Perhaps it’s only my sense of irony. But I love the thought that Bin Laden had lived in Abbottabad since 2005. The town is only 35 miles from the Pakistani capital, Islamabad. The suffix “abad” means “developed by” or, better, “made fertile by.” So Islamabad, the capital built from scratch, means made fertile by Islam. Abbottabad means made fertile by Abbott. That’s Major James Abbott, a British colonial officer who founded the town in the nineteenth century.
The question, now that Bin Laden is dead, is what difference his death will make to global terrorism. The many ‘franchise’ operations of al Qaeda — in Yemen, Mali, Mauritania, and in other countries — will continue to operate.
Most dangerous is AQAP, Al Qaeda in the Arabian Peninsula, operating from Yemen. In the ongoing chaos of Yemen and the uprising to oust President Saleh, AQAP claims to have captured the entire Yemeni province of Abyan, adjacent to the key port of Aden. The American born Muslim preacher, Anwar al Awlaki, operates there. He was in touch frequently with Major Hasan, the Fort Hood shooter, and actually trained the Nigerian who failed in his efforts to blow up a plane en route Detroit.
So terrorist threats to the U.S. and other countries persist. But two significant changes have greatly diminished the threat. Bin Laden’s death is the first. While out of operational control of recent terrorist acts, he was the spiritual and charismatic ‘father’ of terrorism and was a potent symbol of the “virtue” Muslims would acquire by damaging the United States and overthrowing its Arab “lackey” rulers. That symbol is gone.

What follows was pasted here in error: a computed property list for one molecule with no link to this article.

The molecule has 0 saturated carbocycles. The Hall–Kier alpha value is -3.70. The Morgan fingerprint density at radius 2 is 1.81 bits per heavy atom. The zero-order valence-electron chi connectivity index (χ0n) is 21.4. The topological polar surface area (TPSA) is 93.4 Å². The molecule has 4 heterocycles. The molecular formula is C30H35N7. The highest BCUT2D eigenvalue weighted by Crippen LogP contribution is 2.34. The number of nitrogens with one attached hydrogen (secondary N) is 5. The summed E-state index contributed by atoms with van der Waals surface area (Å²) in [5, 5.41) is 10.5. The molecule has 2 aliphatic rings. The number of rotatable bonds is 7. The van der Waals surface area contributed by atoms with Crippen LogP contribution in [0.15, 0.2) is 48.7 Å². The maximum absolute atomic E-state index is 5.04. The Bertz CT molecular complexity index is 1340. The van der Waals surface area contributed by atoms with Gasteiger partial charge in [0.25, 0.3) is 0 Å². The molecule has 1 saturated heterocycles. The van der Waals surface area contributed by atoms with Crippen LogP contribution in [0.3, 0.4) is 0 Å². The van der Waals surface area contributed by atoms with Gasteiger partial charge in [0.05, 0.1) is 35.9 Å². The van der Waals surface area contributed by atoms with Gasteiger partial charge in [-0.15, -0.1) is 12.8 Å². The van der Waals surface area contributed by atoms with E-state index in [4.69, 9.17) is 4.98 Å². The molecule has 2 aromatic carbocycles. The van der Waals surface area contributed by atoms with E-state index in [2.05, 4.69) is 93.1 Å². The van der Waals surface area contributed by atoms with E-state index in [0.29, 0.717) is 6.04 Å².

So are many of the Arab rulers targeted by Bin Laden. The Sauds still rule their country – they were Bin Laden’s favorite target. But others are gone or going – Ben Ali, Mubarak, Saleh, Qaddhafi, maybe even Assad. Al Qaeda essentially played no role in their overthrow. The movements that produced the earthquake of the Middle East were not inspired by the Jihadists but by a popular thirst for democracy, dignity, respect.
Osama’s death is not the end of the road for terrorism. But it can be used to help solve the chief conundrum of U.S. foreign policy – Afghanistan. Remember that we invaded that country in 2001 because its rulers, the Taliban, harbored al Qaeda and, in turn, were financed and protected by them. We are the foreign occupiers and have been fighting in Afghanistan against Afghans since then. Now is the time to cut a deal – to bring the Taliban back into the Afghan government under a basic agreement that will prohibit any part of the country from harboring terrorists.
U.S. Special Forces killing Osama and U.S. successes in blunting the coming huge Taliban ‘spring offensive’ will make it likely that the Taliban will be ready for serious negotiations.